I have an extensive stock of various collage materials, which are stored in separate boxes for each type. I usually try to include some papers that are particularly relevant to the subject matter, such as an appropriate holiday brochure for a painting inspired by a Cornish harbour. Or I might tear shapes from or use newspapers or magazines to suggest different textures – perhaps the brickwork on the side of a building – although this should be kept within reason, otherwise the painting becomes too busy. In any event, contrast is important, so I like to offset the more exciting textural surfaces with plain papers, such as brown wrapping paper, pastel papers or white tissue paper.
Coverack, Cornwall, mixed media on canvas, 20x30in (51x76cm).
The collage in this painting includes tissue paper for the foreground texture and small, coloured paper shapes for some of the flags and details
Texture and design
Creased, transparent, reflective or obviously textured papers will provide interesting surface qualities. The shapes can be cut or torn. I prefer a torn edge, as it is more in keeping with the spontaneity and expressive nature that I aim for in my paintings. I sometimes make use of the trimmed edge of a newspaper or magazine to suggest a particular vertical or horizontal division in the composition, but I seldom actually cut out shapes, because this usually results in outlines that are too rigid and defined. Some artists like to position the paper shapes before gluing any in place. This allows them to consider the relationship between the different shapes before committing to a particular arrangement. However, I prefer a more intuitive, direct approach. I start with one shape and fix that in position, and then I add other shapes in relation to the first one. Although I make some reference to the location sketch, I am only thinking of very basic shapes and divisions at this stage. I might overlap some of the paper shapes, and I try to avoid placing them exactly parallel to the edges of the painting paper. Rather than having lots of right angles and parallel lines, I prefer more subtle angles and diagonals. These create a more dynamic quality in the design. Once I have decided on a shape and glued it in place, I cannot alter it. But ironically I am able to keep the initial stages of the painting fairly undefined – so allowing me different options in terms of the way to proceed. Generally, I start with just four or five shapes: these will indicate the key divisions within the composition, which I often emphasise by extending them right across the image.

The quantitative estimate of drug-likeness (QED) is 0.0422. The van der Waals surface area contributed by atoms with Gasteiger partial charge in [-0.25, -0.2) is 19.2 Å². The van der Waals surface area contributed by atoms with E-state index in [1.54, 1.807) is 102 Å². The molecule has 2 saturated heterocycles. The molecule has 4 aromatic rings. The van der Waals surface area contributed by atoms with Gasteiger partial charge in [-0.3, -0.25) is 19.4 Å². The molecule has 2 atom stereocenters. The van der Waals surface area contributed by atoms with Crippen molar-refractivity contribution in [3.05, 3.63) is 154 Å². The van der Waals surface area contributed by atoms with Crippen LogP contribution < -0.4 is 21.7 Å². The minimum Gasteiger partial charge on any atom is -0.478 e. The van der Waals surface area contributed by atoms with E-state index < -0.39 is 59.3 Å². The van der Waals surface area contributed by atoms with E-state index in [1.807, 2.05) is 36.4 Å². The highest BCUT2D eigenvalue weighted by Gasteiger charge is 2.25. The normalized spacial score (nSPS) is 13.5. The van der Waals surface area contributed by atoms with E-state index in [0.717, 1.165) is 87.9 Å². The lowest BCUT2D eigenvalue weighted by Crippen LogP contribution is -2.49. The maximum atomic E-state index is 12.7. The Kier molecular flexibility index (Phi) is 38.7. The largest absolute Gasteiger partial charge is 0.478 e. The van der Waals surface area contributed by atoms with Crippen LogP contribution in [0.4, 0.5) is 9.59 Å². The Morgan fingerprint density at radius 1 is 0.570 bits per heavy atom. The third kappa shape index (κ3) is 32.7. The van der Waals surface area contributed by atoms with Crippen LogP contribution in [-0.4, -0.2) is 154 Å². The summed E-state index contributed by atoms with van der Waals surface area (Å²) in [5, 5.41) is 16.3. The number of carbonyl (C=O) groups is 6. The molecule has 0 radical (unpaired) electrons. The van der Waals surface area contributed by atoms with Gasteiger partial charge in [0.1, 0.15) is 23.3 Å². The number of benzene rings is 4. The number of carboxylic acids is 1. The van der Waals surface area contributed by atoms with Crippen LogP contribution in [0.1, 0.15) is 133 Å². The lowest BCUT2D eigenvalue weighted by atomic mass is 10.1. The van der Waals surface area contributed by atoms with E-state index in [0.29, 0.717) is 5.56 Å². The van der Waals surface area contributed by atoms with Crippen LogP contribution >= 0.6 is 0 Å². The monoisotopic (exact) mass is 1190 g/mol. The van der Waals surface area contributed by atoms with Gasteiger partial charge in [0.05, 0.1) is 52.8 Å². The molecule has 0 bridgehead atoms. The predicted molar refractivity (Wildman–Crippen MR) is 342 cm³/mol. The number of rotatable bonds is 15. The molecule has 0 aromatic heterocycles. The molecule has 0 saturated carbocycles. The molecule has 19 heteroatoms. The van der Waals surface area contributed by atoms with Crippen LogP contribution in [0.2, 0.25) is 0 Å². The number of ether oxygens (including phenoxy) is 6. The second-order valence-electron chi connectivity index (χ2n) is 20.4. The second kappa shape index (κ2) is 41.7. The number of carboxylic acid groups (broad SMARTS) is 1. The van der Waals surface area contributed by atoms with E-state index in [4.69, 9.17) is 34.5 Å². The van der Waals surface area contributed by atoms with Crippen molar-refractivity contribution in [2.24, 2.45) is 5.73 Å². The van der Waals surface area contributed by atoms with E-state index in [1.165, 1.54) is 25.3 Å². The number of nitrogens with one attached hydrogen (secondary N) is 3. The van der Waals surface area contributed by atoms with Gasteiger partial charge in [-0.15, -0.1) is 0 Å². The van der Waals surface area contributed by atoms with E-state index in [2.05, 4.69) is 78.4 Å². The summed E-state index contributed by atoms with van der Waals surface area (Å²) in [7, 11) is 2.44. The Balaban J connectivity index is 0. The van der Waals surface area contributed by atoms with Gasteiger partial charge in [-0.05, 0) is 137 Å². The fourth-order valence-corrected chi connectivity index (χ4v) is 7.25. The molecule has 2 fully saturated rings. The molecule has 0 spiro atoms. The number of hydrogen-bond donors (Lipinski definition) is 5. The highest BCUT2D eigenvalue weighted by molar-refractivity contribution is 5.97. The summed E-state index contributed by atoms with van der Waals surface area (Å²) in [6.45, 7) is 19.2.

To secure the various collage shapes in place, I use a matt acrylic medium – usually Spectrum Copolymer Emulsion – which is waterproof, whereas PVA, which is equally suitable as an adhesive, is water-soluble. I dilute the acrylic medium with water for use with thin papers, but apply it undiluted for gluing materials such as corrugated card, mountboard and fabric. An alternative method, which I sometimes use, is to impress a paper shape into an area of wet acrylic paint. I might add collage at any point while working on a painting. There are occasions when I use collage instead of paint – perhaps a figure made from torn pieces of paper, or shapes cut from brown wrapping paper for the fruit boxes on a market stall. Also, collage is a very useful technique for adding small highlights and contrasts of colour, using specific shapes cut from coloured paper.
Materials for collage can include:
- Tissue paper
- Wrapping paper
- Handmade and art papers
- Textured, coloured and interesting
- surfaces such as corrugated paper,
- foil paper and fabrics
This is how I normally develop a painting, starting with the initial foundation work in collage.
Polperro Harbour, mixed media on HP watercolour paper, 19x26in (48.5x66cm).
Finally, I drew with a dip pen and some black or brown acrylic ink to add further outlines and details that I thought necessary
DEMONSTRATION: BEER BEACH
For my large paintings, I work on sheets of acrylic-primed MDF (medium-density fibreboard). Naturally, the large scale offers greater scope for a variety of freely expressed techniques, as demonstrated here. The first problem I had was to identify the house more prominently, as in reality it was well hidden by the trees. So I had to move it slightly in relation to its context.
I made a location drawing and took some photographs
I used a variety of materials for the collage, including tissue paper, gold wrapping paper, newspaper, pieces torn and cut from magazines, and even part of a monoprint. You will see that the shapes roughly correspond to the main elements of the original drawing. For example, the red shape indicates the client’s house, the brown areas on the left show the harbour wall, and the tissue shapes are the tree line. All the time I was trying to balance colour and texture, plain against print
Next, using a lino-printing roller and some titanium white acrylic paint, I added random areas of light and texture. When these had dried, I sprayed the whole surface with water and applied the two basic colours – cadmium yellow medium (tube acrylic paint) and black Daler- Rowney FW acrylic ink – with a large brush, allowing them to blend, drip and run. Then, the surface was sprayed again, to encourage more drips and runs and I began to draw in the main outlines, using the edge of a piece of card dipped in black FW acrylic ink.
After assessing the development thus far, I focused more clearly on the main elements of the painting, working with collage and acrylic paint to add some substance to the main shapes.
I continued with the process, also enhancing the sense of depth and perspective. I introduced brilliant blue acrylic colour and bright blue collage to heighten the overall impact and, where necessary, I started to draw and define shapes and textures